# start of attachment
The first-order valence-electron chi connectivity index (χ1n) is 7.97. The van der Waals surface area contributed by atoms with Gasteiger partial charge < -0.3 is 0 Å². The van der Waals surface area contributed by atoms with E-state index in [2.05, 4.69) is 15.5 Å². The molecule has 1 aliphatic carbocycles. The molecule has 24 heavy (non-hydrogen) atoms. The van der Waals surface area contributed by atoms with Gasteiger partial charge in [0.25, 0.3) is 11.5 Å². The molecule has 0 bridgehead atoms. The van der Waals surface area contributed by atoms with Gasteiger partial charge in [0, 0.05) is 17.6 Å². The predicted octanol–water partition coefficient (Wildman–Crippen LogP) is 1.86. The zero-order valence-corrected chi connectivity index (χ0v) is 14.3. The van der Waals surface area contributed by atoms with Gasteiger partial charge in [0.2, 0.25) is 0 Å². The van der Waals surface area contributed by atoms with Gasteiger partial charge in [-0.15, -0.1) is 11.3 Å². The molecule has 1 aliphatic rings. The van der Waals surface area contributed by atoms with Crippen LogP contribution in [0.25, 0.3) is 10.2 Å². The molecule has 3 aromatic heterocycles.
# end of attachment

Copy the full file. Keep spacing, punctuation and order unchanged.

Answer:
The first-order valence-electron chi connectivity index (χ1n) is 7.97. The van der Waals surface area contributed by atoms with Gasteiger partial charge < -0.3 is 0 Å². The van der Waals surface area contributed by atoms with E-state index in [2.05, 4.69) is 15.5 Å². The molecule has 1 aliphatic carbocycles. The molecule has 24 heavy (non-hydrogen) atoms. The van der Waals surface area contributed by atoms with Gasteiger partial charge in [0.25, 0.3) is 11.5 Å². The molecule has 0 bridgehead atoms. The van der Waals surface area contributed by atoms with Gasteiger partial charge in [0, 0.05) is 17.6 Å². The predicted octanol–water partition coefficient (Wildman–Crippen LogP) is 1.86. The zero-order valence-corrected chi connectivity index (χ0v) is 14.3. The van der Waals surface area contributed by atoms with Gasteiger partial charge in [0.2, 0.25) is 0 Å². The van der Waals surface area contributed by atoms with Gasteiger partial charge in [-0.15, -0.1) is 11.3 Å². The molecule has 1 aliphatic rings. The van der Waals surface area contributed by atoms with Crippen LogP contribution in [0.25, 0.3) is 10.2 Å². The molecule has 3 aromatic heterocycles.